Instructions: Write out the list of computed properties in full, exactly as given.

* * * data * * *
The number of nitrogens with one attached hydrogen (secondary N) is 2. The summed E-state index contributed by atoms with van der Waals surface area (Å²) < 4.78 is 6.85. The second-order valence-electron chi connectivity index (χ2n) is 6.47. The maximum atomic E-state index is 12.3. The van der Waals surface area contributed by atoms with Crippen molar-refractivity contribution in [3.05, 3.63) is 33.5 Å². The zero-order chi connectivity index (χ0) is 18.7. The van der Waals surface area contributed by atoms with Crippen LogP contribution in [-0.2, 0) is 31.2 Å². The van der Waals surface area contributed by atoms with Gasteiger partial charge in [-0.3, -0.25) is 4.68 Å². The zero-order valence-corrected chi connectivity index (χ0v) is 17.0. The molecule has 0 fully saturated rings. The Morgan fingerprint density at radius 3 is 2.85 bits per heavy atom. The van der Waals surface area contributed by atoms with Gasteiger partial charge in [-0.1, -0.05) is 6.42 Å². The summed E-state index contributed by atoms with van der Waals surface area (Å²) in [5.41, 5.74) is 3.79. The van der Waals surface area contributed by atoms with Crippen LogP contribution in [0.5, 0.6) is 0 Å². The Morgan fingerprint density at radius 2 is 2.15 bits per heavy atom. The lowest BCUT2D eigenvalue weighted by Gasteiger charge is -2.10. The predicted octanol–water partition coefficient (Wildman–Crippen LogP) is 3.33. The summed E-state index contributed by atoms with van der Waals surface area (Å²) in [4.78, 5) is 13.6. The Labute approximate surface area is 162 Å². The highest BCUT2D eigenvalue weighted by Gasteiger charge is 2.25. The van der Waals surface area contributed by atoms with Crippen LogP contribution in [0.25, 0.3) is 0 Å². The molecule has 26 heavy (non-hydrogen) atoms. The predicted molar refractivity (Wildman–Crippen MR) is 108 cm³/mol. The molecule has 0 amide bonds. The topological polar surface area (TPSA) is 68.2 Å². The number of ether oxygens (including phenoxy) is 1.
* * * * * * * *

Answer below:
The number of nitrogens with one attached hydrogen (secondary N) is 2. The summed E-state index contributed by atoms with van der Waals surface area (Å²) < 4.78 is 6.85. The second-order valence-electron chi connectivity index (χ2n) is 6.47. The maximum atomic E-state index is 12.3. The van der Waals surface area contributed by atoms with Crippen molar-refractivity contribution in [3.05, 3.63) is 33.5 Å². The zero-order chi connectivity index (χ0) is 18.7. The van der Waals surface area contributed by atoms with Crippen LogP contribution in [-0.2, 0) is 31.2 Å². The van der Waals surface area contributed by atoms with Gasteiger partial charge in [-0.3, -0.25) is 4.68 Å². The zero-order valence-corrected chi connectivity index (χ0v) is 17.0. The molecule has 0 fully saturated rings. The Morgan fingerprint density at radius 3 is 2.85 bits per heavy atom. The van der Waals surface area contributed by atoms with Gasteiger partial charge in [-0.1, -0.05) is 6.42 Å². The summed E-state index contributed by atoms with van der Waals surface area (Å²) in [5.41, 5.74) is 3.79. The van der Waals surface area contributed by atoms with Crippen LogP contribution in [0.5, 0.6) is 0 Å². The Morgan fingerprint density at radius 2 is 2.15 bits per heavy atom. The lowest BCUT2D eigenvalue weighted by Gasteiger charge is -2.10. The predicted octanol–water partition coefficient (Wildman–Crippen LogP) is 3.33. The summed E-state index contributed by atoms with van der Waals surface area (Å²) in [4.78, 5) is 13.6. The Labute approximate surface area is 162 Å². The highest BCUT2D eigenvalue weighted by Gasteiger charge is 2.25. The van der Waals surface area contributed by atoms with Crippen LogP contribution in [0.25, 0.3) is 0 Å². The molecule has 26 heavy (non-hydrogen) atoms. The predicted molar refractivity (Wildman–Crippen MR) is 108 cm³/mol. The molecule has 0 amide bonds. The topological polar surface area (TPSA) is 68.2 Å². The number of ether oxygens (including phenoxy) is 1.